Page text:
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Subject: Re: Fascinating Software Tools Idea!

Author: Bob Durrett

Date: 07:36:36 11/20/02

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On November 20, 2002 at 04:29:36, jefkaan wrote:

>On November 19, 2002 at 19:18:56, Bob Durrett wrote:
>
>>There are "tons" of complicated items of human knowledge.  Much is captured in
>>large databases of master games.
>>
>now you are going back to chess; ok, so the question is,
>how complicated is the game of chess; obviously its a lot
>more complicated than tictactoe, or even checkers or so.
>
>On the other hand, it's not as complicated as for example
>the works of Shakespeare; you can store Hamlet in bits and
>bytes on whatever computer, but there is no computer program
>which can understand the play.
>
>The same still holds for storing GM games up to a certain extent;
>certain patterns, eg. a fortress are easy to see for a GM,
>but not at all by a computer program.
>So what i meant was that we need software 'tools' at
>a higher level of abstraction. Maybe in some hierarchical
>way, informationwise, i mean. There are a lot
>of simple tools in computer chess, see eg. the
>tools of Paul Onstadt (seems to have deceased).
>
>More complicated tools are Chessbase and Chess Assistant.
>You can search for certain patterns in such programs
>(probably Chessbase is better in that, but for
>the opening book theory i prefer CA); now the
>question is, how the program an engine which
>can look forward into certain patterns, simple
>example, recognizing the difference and importance
>between equal and unequal bishop pairs in the
>middlegame, depending on other game characteristics.
>
>Vincent could tell you a lot about that, but he doesn't :)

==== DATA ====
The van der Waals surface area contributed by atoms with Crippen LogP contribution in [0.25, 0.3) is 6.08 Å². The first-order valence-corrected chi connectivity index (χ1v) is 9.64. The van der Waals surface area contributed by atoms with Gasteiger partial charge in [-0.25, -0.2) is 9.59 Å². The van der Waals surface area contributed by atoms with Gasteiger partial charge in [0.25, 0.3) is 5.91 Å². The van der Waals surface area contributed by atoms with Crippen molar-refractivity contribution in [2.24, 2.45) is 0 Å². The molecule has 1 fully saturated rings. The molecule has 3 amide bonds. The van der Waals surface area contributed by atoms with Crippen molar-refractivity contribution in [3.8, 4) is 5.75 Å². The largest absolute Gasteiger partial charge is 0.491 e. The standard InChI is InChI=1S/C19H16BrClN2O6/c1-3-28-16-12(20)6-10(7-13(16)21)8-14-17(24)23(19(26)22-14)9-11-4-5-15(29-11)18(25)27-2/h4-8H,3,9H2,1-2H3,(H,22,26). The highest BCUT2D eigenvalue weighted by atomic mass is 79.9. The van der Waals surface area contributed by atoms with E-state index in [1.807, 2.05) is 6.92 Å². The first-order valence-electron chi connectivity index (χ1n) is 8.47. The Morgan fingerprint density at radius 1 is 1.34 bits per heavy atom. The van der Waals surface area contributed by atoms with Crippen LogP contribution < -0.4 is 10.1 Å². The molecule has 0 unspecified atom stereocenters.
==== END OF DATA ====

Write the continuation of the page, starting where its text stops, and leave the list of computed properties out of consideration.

>However you can also read about chess theory. Eg. modern
>chess strategy by J.Watson. Now such ideas are difficult to
>absorb in the first place (it takes learning, practising
>to see what's most important, etc.); a team of GM consultants
>in theory could help maybe, although digesting the best
>ideas from their different styles might be difficult,
>but then still such ideas are even harder to program
>in assembler, C_sharp, bitboards, or whatever.
>
>In fact, we would need higher level programming languages
>for such purposes; that's what i was meaning.

Yes, that is interesting.

Would you care to elaborate about that higher level programming language?

What would be some specific things that language would do [beyond what you said
already]?

Would the compiler for that language produce machine instructions, or some
intermediate product?

Bob D.





>For a relatively simple game as chess building an expert
>system might turn out 'easy', after 30 yrs or so, when
>99.9999% of the games will end up as a draw; for Go, it's
>already a lot more difficult as a result of a/o pattern
>recognition and strategy; i suspect such issues are
>the underlying reason for the different views of
>Vincent D. and mr Hyatt.
>
>Only when programmers will be able to make a program which
>can translate Ulysses by James Joyce from English to Chinese
>they also will be able to beat the best human Go players.
>This imho will take a lot of time, decades to beat the
>best Go players, and hundreds of years to translate literature.
>Making a selfconcious computer, which can learn by itself,
>like some sort of SF 'android' will take even longer;
>at least thousands of years or so i presume (but i'm always
>willing to bet about this for a couple of beers, you know :)
>best regards,
>jef



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